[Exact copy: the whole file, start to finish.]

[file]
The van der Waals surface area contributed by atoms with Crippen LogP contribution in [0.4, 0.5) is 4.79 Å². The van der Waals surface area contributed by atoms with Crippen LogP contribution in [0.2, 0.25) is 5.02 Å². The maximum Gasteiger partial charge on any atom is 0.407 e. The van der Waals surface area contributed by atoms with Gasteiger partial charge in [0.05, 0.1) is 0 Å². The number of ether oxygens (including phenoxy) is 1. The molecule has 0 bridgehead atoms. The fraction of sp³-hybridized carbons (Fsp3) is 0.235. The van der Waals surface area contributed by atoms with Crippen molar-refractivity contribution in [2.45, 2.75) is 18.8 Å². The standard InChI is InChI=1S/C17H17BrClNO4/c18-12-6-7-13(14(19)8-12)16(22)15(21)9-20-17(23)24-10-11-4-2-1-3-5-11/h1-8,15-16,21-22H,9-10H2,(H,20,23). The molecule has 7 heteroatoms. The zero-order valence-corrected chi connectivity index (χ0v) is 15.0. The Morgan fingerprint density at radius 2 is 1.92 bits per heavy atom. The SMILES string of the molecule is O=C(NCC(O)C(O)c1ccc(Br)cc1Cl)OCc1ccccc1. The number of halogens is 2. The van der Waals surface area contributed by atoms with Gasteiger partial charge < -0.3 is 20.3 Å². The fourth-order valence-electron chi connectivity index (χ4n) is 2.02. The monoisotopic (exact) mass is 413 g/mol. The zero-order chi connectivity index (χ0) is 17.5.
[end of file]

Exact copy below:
The van der Waals surface area contributed by atoms with Crippen LogP contribution in [0.4, 0.5) is 4.79 Å². The van der Waals surface area contributed by atoms with Crippen LogP contribution in [0.2, 0.25) is 5.02 Å². The maximum Gasteiger partial charge on any atom is 0.407 e. The van der Waals surface area contributed by atoms with Gasteiger partial charge in [0.05, 0.1) is 0 Å². The number of ether oxygens (including phenoxy) is 1. The molecule has 0 bridgehead atoms. The fraction of sp³-hybridized carbons (Fsp3) is 0.235. The van der Waals surface area contributed by atoms with Crippen molar-refractivity contribution in [2.45, 2.75) is 18.8 Å². The standard InChI is InChI=1S/C17H17BrClNO4/c18-12-6-7-13(14(19)8-12)16(22)15(21)9-20-17(23)24-10-11-4-2-1-3-5-11/h1-8,15-16,21-22H,9-10H2,(H,20,23). The molecule has 7 heteroatoms. The zero-order valence-corrected chi connectivity index (χ0v) is 15.0. The Morgan fingerprint density at radius 2 is 1.92 bits per heavy atom. The SMILES string of the molecule is O=C(NCC(O)C(O)c1ccc(Br)cc1Cl)OCc1ccccc1. The number of halogens is 2. The van der Waals surface area contributed by atoms with Gasteiger partial charge < -0.3 is 20.3 Å². The fourth-order valence-electron chi connectivity index (χ4n) is 2.02. The monoisotopic (exact) mass is 413 g/mol. The zero-order chi connectivity index (χ0) is 17.5.